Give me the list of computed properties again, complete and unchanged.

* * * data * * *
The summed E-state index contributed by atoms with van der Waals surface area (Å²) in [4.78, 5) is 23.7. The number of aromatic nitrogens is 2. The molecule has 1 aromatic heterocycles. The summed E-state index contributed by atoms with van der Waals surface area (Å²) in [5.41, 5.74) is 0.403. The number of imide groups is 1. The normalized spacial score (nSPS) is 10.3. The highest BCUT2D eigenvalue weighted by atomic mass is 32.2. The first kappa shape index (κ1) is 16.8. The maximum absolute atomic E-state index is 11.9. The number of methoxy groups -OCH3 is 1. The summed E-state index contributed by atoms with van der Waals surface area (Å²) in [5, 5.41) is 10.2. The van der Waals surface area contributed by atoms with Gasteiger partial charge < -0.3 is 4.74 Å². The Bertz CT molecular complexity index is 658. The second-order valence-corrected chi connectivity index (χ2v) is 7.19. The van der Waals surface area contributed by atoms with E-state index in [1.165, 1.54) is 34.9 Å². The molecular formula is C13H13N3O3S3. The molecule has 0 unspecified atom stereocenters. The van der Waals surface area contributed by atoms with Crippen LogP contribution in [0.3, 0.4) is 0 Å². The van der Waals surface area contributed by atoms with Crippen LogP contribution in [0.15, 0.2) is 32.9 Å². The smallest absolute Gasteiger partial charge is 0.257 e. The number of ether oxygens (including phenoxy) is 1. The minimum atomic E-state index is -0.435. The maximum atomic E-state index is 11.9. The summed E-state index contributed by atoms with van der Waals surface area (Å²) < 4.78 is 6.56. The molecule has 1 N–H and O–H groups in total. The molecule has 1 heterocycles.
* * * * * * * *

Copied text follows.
The summed E-state index contributed by atoms with van der Waals surface area (Å²) in [4.78, 5) is 23.7. The number of aromatic nitrogens is 2. The molecule has 1 aromatic heterocycles. The summed E-state index contributed by atoms with van der Waals surface area (Å²) in [5.41, 5.74) is 0.403. The number of imide groups is 1. The normalized spacial score (nSPS) is 10.3. The highest BCUT2D eigenvalue weighted by atomic mass is 32.2. The first kappa shape index (κ1) is 16.8. The maximum absolute atomic E-state index is 11.9. The number of methoxy groups -OCH3 is 1. The summed E-state index contributed by atoms with van der Waals surface area (Å²) in [5, 5.41) is 10.2. The van der Waals surface area contributed by atoms with Gasteiger partial charge < -0.3 is 4.74 Å². The Bertz CT molecular complexity index is 658. The second-order valence-corrected chi connectivity index (χ2v) is 7.19. The van der Waals surface area contributed by atoms with E-state index in [1.165, 1.54) is 34.9 Å². The molecular formula is C13H13N3O3S3. The molecule has 0 unspecified atom stereocenters. The van der Waals surface area contributed by atoms with Crippen LogP contribution in [0.3, 0.4) is 0 Å². The van der Waals surface area contributed by atoms with Crippen LogP contribution in [0.15, 0.2) is 32.9 Å². The smallest absolute Gasteiger partial charge is 0.257 e. The number of ether oxygens (including phenoxy) is 1. The minimum atomic E-state index is -0.435. The maximum atomic E-state index is 11.9. The summed E-state index contributed by atoms with van der Waals surface area (Å²) < 4.78 is 6.56. The molecule has 1 N–H and O–H groups in total. The molecule has 1 heterocycles.